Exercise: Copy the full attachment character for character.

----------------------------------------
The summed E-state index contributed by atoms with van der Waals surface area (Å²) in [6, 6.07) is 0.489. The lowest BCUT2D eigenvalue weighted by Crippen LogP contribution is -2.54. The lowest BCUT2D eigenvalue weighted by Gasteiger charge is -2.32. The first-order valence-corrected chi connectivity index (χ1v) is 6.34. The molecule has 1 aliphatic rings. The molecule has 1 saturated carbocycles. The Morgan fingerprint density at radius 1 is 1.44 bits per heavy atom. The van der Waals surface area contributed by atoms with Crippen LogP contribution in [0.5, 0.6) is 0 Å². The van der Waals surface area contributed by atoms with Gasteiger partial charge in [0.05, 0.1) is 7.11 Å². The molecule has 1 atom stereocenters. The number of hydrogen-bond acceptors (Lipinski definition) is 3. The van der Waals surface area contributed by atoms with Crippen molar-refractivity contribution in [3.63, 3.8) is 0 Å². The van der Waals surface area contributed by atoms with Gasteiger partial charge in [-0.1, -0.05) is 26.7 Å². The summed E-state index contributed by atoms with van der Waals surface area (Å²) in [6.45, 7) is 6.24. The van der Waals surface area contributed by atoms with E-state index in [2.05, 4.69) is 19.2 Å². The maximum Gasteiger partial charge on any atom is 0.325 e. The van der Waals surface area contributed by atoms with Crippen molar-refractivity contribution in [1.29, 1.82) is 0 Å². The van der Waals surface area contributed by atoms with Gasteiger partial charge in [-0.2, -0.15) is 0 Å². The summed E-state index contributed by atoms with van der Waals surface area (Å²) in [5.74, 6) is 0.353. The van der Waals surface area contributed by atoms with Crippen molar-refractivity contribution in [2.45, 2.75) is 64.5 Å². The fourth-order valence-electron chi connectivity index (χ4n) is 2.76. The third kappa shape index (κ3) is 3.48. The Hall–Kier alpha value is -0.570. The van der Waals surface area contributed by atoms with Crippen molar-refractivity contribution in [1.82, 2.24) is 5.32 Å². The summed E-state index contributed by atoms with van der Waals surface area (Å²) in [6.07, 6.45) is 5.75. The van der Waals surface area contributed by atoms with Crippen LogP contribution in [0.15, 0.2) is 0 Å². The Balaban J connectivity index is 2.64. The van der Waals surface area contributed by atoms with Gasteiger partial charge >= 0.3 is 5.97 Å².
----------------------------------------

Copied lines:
The summed E-state index contributed by atoms with van der Waals surface area (Å²) in [6, 6.07) is 0.489. The lowest BCUT2D eigenvalue weighted by Crippen LogP contribution is -2.54. The lowest BCUT2D eigenvalue weighted by Gasteiger charge is -2.32. The first-order valence-corrected chi connectivity index (χ1v) is 6.34. The molecule has 1 aliphatic rings. The molecule has 1 saturated carbocycles. The Morgan fingerprint density at radius 1 is 1.44 bits per heavy atom. The van der Waals surface area contributed by atoms with Crippen LogP contribution in [0.5, 0.6) is 0 Å². The van der Waals surface area contributed by atoms with Gasteiger partial charge in [0.05, 0.1) is 7.11 Å². The molecule has 1 atom stereocenters. The number of hydrogen-bond acceptors (Lipinski definition) is 3. The van der Waals surface area contributed by atoms with Crippen molar-refractivity contribution in [3.63, 3.8) is 0 Å². The van der Waals surface area contributed by atoms with Gasteiger partial charge in [-0.1, -0.05) is 26.7 Å². The summed E-state index contributed by atoms with van der Waals surface area (Å²) in [6.45, 7) is 6.24. The van der Waals surface area contributed by atoms with E-state index in [2.05, 4.69) is 19.2 Å². The maximum Gasteiger partial charge on any atom is 0.325 e. The van der Waals surface area contributed by atoms with Crippen molar-refractivity contribution in [1.29, 1.82) is 0 Å². The van der Waals surface area contributed by atoms with Gasteiger partial charge in [-0.2, -0.15) is 0 Å². The summed E-state index contributed by atoms with van der Waals surface area (Å²) in [5.74, 6) is 0.353. The van der Waals surface area contributed by atoms with Crippen molar-refractivity contribution in [2.45, 2.75) is 64.5 Å². The fourth-order valence-electron chi connectivity index (χ4n) is 2.76. The third kappa shape index (κ3) is 3.48. The Hall–Kier alpha value is -0.570. The van der Waals surface area contributed by atoms with Crippen molar-refractivity contribution in [1.82, 2.24) is 5.32 Å². The summed E-state index contributed by atoms with van der Waals surface area (Å²) in [6.07, 6.45) is 5.75. The van der Waals surface area contributed by atoms with Crippen LogP contribution in [0.15, 0.2) is 0 Å². The Balaban J connectivity index is 2.64. The van der Waals surface area contributed by atoms with Gasteiger partial charge >= 0.3 is 5.97 Å².